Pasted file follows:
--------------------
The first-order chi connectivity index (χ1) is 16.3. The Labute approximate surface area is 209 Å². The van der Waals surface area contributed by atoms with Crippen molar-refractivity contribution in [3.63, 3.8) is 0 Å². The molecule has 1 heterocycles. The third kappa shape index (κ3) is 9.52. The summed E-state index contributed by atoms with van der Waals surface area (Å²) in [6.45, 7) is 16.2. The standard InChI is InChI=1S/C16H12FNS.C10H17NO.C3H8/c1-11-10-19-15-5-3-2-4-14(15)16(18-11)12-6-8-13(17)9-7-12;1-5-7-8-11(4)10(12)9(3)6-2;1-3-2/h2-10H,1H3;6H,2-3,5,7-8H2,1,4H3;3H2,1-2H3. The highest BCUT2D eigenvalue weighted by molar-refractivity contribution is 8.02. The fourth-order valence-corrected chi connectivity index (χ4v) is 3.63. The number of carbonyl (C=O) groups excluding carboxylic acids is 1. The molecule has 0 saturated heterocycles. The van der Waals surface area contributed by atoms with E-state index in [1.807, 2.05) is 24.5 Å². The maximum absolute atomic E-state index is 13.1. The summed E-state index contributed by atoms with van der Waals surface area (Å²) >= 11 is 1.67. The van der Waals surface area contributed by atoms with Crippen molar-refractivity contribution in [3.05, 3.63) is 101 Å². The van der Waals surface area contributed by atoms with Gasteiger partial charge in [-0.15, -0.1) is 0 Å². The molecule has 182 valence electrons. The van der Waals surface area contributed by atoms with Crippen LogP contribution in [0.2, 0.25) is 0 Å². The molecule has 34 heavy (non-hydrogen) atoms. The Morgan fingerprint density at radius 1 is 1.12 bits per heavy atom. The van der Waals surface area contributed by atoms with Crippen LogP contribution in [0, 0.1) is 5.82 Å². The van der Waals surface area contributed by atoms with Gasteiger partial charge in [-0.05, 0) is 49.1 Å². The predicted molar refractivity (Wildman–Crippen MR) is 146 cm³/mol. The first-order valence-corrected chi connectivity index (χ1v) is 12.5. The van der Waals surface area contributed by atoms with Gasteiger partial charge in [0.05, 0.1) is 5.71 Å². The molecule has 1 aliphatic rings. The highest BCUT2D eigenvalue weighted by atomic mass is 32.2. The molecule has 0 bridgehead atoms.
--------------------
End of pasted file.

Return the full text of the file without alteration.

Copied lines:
The first-order chi connectivity index (χ1) is 16.3. The Labute approximate surface area is 209 Å². The van der Waals surface area contributed by atoms with Crippen molar-refractivity contribution in [3.63, 3.8) is 0 Å². The molecule has 1 heterocycles. The third kappa shape index (κ3) is 9.52. The summed E-state index contributed by atoms with van der Waals surface area (Å²) in [6.45, 7) is 16.2. The standard InChI is InChI=1S/C16H12FNS.C10H17NO.C3H8/c1-11-10-19-15-5-3-2-4-14(15)16(18-11)12-6-8-13(17)9-7-12;1-5-7-8-11(4)10(12)9(3)6-2;1-3-2/h2-10H,1H3;6H,2-3,5,7-8H2,1,4H3;3H2,1-2H3. The highest BCUT2D eigenvalue weighted by molar-refractivity contribution is 8.02. The fourth-order valence-corrected chi connectivity index (χ4v) is 3.63. The number of carbonyl (C=O) groups excluding carboxylic acids is 1. The molecule has 0 saturated heterocycles. The van der Waals surface area contributed by atoms with E-state index in [1.807, 2.05) is 24.5 Å². The maximum absolute atomic E-state index is 13.1. The summed E-state index contributed by atoms with van der Waals surface area (Å²) >= 11 is 1.67. The van der Waals surface area contributed by atoms with Crippen molar-refractivity contribution in [3.05, 3.63) is 101 Å². The van der Waals surface area contributed by atoms with Gasteiger partial charge in [-0.15, -0.1) is 0 Å². The molecule has 182 valence electrons. The van der Waals surface area contributed by atoms with Crippen LogP contribution in [0.2, 0.25) is 0 Å². The molecule has 34 heavy (non-hydrogen) atoms. The Morgan fingerprint density at radius 1 is 1.12 bits per heavy atom. The van der Waals surface area contributed by atoms with Crippen LogP contribution in [0, 0.1) is 5.82 Å². The van der Waals surface area contributed by atoms with Gasteiger partial charge in [-0.05, 0) is 49.1 Å². The predicted molar refractivity (Wildman–Crippen MR) is 146 cm³/mol. The first-order valence-corrected chi connectivity index (χ1v) is 12.5. The van der Waals surface area contributed by atoms with Gasteiger partial charge in [0.05, 0.1) is 5.71 Å². The molecule has 1 aliphatic rings. The highest BCUT2D eigenvalue weighted by atomic mass is 32.2. The molecule has 0 bridgehead atoms.